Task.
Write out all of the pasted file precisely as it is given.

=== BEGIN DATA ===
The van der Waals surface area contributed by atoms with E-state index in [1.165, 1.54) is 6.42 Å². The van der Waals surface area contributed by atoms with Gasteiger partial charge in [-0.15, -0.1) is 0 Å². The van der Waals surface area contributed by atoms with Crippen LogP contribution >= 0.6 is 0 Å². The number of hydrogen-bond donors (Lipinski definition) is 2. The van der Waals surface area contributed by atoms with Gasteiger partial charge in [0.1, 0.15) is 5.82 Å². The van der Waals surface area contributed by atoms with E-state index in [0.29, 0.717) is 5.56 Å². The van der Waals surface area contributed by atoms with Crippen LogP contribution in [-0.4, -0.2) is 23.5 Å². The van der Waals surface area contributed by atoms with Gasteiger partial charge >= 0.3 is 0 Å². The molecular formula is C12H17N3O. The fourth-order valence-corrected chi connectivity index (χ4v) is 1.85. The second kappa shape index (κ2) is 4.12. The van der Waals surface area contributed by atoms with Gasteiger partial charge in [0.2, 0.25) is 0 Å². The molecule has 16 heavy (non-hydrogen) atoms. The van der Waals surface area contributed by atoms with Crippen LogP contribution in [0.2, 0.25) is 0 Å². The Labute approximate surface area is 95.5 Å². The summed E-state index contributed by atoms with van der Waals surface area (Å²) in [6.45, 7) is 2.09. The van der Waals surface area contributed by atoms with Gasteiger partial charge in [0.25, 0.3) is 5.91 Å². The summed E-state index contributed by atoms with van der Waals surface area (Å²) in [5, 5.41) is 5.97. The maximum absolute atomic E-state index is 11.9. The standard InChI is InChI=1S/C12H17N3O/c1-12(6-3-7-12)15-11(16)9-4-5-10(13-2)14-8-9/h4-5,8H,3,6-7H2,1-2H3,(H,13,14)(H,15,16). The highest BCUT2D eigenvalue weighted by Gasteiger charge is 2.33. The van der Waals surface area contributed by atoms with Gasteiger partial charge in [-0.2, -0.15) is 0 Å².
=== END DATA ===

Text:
The van der Waals surface area contributed by atoms with E-state index in [1.165, 1.54) is 6.42 Å². The van der Waals surface area contributed by atoms with Gasteiger partial charge in [-0.15, -0.1) is 0 Å². The van der Waals surface area contributed by atoms with Crippen LogP contribution >= 0.6 is 0 Å². The number of hydrogen-bond donors (Lipinski definition) is 2. The van der Waals surface area contributed by atoms with Gasteiger partial charge in [0.1, 0.15) is 5.82 Å². The van der Waals surface area contributed by atoms with E-state index in [0.29, 0.717) is 5.56 Å². The van der Waals surface area contributed by atoms with Crippen LogP contribution in [-0.4, -0.2) is 23.5 Å². The van der Waals surface area contributed by atoms with Gasteiger partial charge >= 0.3 is 0 Å². The molecular formula is C12H17N3O. The fourth-order valence-corrected chi connectivity index (χ4v) is 1.85. The second kappa shape index (κ2) is 4.12. The van der Waals surface area contributed by atoms with Gasteiger partial charge in [0.2, 0.25) is 0 Å². The molecule has 16 heavy (non-hydrogen) atoms. The van der Waals surface area contributed by atoms with Crippen LogP contribution in [0.2, 0.25) is 0 Å². The Labute approximate surface area is 95.5 Å². The summed E-state index contributed by atoms with van der Waals surface area (Å²) in [6.45, 7) is 2.09. The van der Waals surface area contributed by atoms with Gasteiger partial charge in [0.25, 0.3) is 5.91 Å². The summed E-state index contributed by atoms with van der Waals surface area (Å²) in [5, 5.41) is 5.97. The maximum absolute atomic E-state index is 11.9. The standard InChI is InChI=1S/C12H17N3O/c1-12(6-3-7-12)15-11(16)9-4-5-10(13-2)14-8-9/h4-5,8H,3,6-7H2,1-2H3,(H,13,14)(H,15,16). The highest BCUT2D eigenvalue weighted by Gasteiger charge is 2.33. The van der Waals surface area contributed by atoms with Gasteiger partial charge in [-0.2, -0.15) is 0 Å².